Ever since the 2016 U.S. presidential campaign devolved into Donald Trump and Hillary Clinton accusing one another of being Russian President Vladimir Putin’s “puppet,” discussion of the Kremlin’s interference in U.S. politics has been full of hyperbole. But of all the claims dominating that debate, the notion that Moscow actually determined the outcome of the election irks Masha Gessen the most.
“The idea that it was the Russians who elected Trump is insane,” says the writer and activist.
If anyone should know, it’s her. A longtime analyst of her native country and its leaders, Gessen, now 50, also emerged in 2017 as one of America’s most incisive Trump critics.
Part of what sets her work apart is the way that she’s careful not to overestimate the power and cunning of her targets, be they Russia’s president or America’s. She rejects all talk of the Russian government as a “well-oiled machine” with an arch strategist at its top. And she steadfastly disputes the rising hysteria about Moscow’s influence over Trump’s Washington. Russia, like the Soviet Union before it, has a long history of meddling in foreign elections, she notes, but much of it has been clumsy and ill-informed.
Of course, Putin’s “absolute ruthlessness” and “sincere desire to be at war with the West” pose real dangers, Gessen says. But despite its own efforts, Moscow was also genuinely surprised by Trump’s election.
Gessen has cautioned that trying to connect all the dots in the fast-moving Russia scandal is an “exercise in conspiracy thinking” and that Moscow’s pro-Trump Facebook and Twitter campaign amounted to “cacophony, not a conspiracy.”
Gessen was born in Moscow in 1967 to educated parents; her father was a computer scientist, and her mother was a literary critic who had been part of the dissident movement. They refused to hide their samizdat, the clandestine copies of literature banned by the state, and even helped distribute copies of the forbidden works. In 1981, as a teenager, Gessen immigrated to the United States. But unlike most other Russian-Jewish émigrés, more than a decade later she chose to return to Moscow. Gessen soon found work as a journalist for various Russian and U.S. media outlets, including the popular science journal Vokrug Sveta and Radio Liberty. She became a vociferous critic of Putin, publishing a biography of the Russian leader in 2012. Gessen became deeply embedded in Moscow life, adopting a Russian son and spearheading the country’s LGBT movement. But in 2013, Russia’s new anti-gay laws forced her to flee, reluctantly, back to the United States.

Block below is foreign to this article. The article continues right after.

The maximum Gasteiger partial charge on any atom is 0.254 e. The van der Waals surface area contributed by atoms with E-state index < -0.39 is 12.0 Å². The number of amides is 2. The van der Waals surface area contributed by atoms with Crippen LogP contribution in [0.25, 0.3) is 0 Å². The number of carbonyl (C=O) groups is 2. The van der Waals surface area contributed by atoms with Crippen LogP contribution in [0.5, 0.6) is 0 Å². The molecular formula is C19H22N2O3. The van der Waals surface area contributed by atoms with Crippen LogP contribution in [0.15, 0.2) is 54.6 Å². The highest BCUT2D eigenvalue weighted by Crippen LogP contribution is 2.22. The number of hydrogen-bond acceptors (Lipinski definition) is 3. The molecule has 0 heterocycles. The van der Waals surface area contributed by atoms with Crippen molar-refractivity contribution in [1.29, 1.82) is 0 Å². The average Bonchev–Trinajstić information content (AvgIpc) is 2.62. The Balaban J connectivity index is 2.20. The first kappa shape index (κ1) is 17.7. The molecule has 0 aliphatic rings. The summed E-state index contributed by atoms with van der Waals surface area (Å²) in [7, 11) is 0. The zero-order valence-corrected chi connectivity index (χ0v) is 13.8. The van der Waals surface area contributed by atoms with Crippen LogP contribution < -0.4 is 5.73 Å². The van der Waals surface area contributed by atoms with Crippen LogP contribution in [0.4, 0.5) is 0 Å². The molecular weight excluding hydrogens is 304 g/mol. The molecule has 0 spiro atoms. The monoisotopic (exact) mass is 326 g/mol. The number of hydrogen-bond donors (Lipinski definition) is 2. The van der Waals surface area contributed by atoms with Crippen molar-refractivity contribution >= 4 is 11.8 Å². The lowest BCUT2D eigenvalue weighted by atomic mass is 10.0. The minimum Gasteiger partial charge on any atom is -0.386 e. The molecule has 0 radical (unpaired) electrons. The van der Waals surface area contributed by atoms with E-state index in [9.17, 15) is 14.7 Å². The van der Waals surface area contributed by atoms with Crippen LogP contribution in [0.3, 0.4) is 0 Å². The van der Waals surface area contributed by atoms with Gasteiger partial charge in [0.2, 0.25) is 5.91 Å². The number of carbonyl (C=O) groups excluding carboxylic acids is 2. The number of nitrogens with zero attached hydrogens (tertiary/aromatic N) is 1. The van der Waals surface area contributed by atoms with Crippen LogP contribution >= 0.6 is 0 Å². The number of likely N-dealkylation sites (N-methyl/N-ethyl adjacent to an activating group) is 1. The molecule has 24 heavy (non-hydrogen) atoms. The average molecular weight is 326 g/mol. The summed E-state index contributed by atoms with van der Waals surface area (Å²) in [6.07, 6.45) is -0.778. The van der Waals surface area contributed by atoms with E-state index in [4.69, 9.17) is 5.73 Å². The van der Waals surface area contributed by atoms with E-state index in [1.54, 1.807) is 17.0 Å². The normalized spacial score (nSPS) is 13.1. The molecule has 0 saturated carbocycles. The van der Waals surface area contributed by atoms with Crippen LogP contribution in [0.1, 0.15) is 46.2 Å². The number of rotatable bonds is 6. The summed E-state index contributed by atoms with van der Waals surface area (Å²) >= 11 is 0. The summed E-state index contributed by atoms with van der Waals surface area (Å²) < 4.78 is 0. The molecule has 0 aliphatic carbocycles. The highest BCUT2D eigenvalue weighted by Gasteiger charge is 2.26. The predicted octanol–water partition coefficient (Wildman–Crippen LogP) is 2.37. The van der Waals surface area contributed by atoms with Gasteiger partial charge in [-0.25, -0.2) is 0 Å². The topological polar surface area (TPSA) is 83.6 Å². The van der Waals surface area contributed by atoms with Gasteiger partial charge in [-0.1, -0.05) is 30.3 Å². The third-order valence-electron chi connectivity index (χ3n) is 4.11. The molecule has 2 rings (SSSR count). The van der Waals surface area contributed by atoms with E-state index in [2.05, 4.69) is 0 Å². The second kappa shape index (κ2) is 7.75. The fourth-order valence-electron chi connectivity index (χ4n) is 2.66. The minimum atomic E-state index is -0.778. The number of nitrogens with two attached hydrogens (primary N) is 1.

All these experiences have turned Gessen into one of the most trusted and balanced Russia observers working today. As one review of her latest book, The Future Is History: How Totalitarianism Reclaimed Russia, notes, as “a participant, and not just an observer, [Gessen is] able to translate that world adeptly for Western readers.” And, according to a Washington Post review, her “scathing essays … have made her a public intellectual with a viral following.”
As 2017 comes to a close, Gessen harbors no illusions that the U.S.-Russia relationship will improve anytime soon. And for all his fawning over Putin, she blames Trump for the tensions. “What we have now is somebody who is entirely unpredictable, who has already, without even trying, led to a deterioration of the relationship with Russia,” she says. Therein lies the great irony of the Trump-Putin relationship; the probe into the 2016 election meddling has, in fact, made cooperation on any issue — from ending the war in Syria to rolling back North Korea’s nuclear program — almost impossible. Practically any contact with Russia now runs the risk of being viewed with suspicion.
In 10 months’ time, Gessen says, “we’ve regressed to the darkest days of the Cold War.”
Amie Ferris-Rotman is Foreign Policy‘s Moscow correspondent.
In May, Gessen addressed the first-ever gay pride rally for Russian speakers in New York City, telling the crowd, “Pride is political.”